For a modern analogue of the wolf/witch-hunt, you don’t even have to go back as far as the 1950’s Reds Under the Beds scare. Your Facebook news feed might suffice, where you can see the media & government’s demonizing of the unemployed (or ‘chavs’/immigrants/Muslims) in action on a daily basis. The sort of person you’ll find posting frothy-mouthed, illiterate statuses about “workshy benefit scroungers” wearing a new pair of trainers bought “wiv our tax money” could probably be found a few hundred years ago whispering to a local neighbour how they’d spotted a likely wolf-man with fresh blood around his mouth, which in the lawlessness of Medieval times, might result in the accused being dragged off to trial. Similarly, I’m sure we’ve all got characters skulking around the folklore of our towns and cities — the Cat Man, or a tramp who looks just like Willem Dafoe — with playground rumours that he used to be a millionaire but went crazy when his nob fell off; or a bloke down the street that’s definitely a nonce because of his comb-over. In more superstitiously inclined times, village chatter would put them savaging victims beneath a full moon, or buzzing the skies on a broomstick.
Trials persisted, on and off, for a few hundred years, as a part of the broader, better-known witch trials, and there are a surviving handful of cases where men were executed for crimes of werewolfery. In 1573, the children of the French town of Dole began disappearing, or were found dismembered in the woods. The blame was placed at the — possibly hairy — feet of Gilles Garnier, a hermit who’d been caught by a posse with the body of a dead child. While stretched out on the rack, he confessed to meeting a ghost who gave him the magic ointment, and slaughtering the children as a source of food because he couldn’t afford to feed himself and his wife, and she was getting the hump. It’s unclear whether Garnier was a straight-up child-murdering cannibal, or just confessed to whatever they told him to while being horribly tortured. If you sellotaped me to a chair and shoved an egg whisk up my urethra, I’d happily tell you about the magic ghost who turned me into a giant woodlouse and sent back in time to start the Great Fire of London. Although, back to Garnier, it’s a poor kind of hermit that has a wife. A true hermit shouldn’t have even seen a woman for at least a decade, and definitely shouldn’t be sharing a bed (and a delicious bowl full of children’s hearts) with one.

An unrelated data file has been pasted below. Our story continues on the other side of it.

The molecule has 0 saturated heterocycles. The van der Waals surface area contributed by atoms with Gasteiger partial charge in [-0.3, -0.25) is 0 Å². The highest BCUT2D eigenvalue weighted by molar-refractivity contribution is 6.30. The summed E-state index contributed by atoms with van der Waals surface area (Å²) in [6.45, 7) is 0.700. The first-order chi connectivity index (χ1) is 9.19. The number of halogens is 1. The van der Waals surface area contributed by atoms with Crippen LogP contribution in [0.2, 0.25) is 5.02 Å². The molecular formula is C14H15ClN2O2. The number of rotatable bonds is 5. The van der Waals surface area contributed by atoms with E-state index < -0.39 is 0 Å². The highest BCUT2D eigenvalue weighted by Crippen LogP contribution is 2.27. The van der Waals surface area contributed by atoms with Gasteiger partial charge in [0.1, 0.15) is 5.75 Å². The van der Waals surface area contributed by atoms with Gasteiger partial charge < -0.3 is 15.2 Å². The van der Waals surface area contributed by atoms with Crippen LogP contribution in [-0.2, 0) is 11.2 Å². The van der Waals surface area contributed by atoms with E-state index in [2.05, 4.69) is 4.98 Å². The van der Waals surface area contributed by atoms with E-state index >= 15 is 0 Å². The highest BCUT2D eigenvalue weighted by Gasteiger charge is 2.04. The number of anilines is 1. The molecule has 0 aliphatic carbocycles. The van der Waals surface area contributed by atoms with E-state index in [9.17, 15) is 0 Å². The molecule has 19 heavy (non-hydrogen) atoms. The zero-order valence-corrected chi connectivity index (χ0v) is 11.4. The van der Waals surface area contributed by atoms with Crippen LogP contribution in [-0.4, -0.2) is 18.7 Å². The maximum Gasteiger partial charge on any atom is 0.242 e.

In 1605, the second of our wolf-men, Henry Gardinn was, along with two buddies, charged with the crime of transforming into a werewolf to eat a local child. Like they always were at these ‘trials’, he was found guilty and burned alive, while one of his accomplices, the fantastically named Jan Le Loup, confessed to sexual activity with the Devil before escaping, and spent two years on the run, before being captured, strangled and burned at the stake, just to be sure. Accusations of weird supernatural sex were tied in to most of the witch and wolf trials, kind of like a contemporary newspaper kiss and tell attempting to discredit a politician or popstar with tales of enjoying a “vile kinky sex act” (aka a blowjob); but today, tales of Devil-bumming or wolfmen laying with actual female wolves read like an average episode of HBO’s True Blood.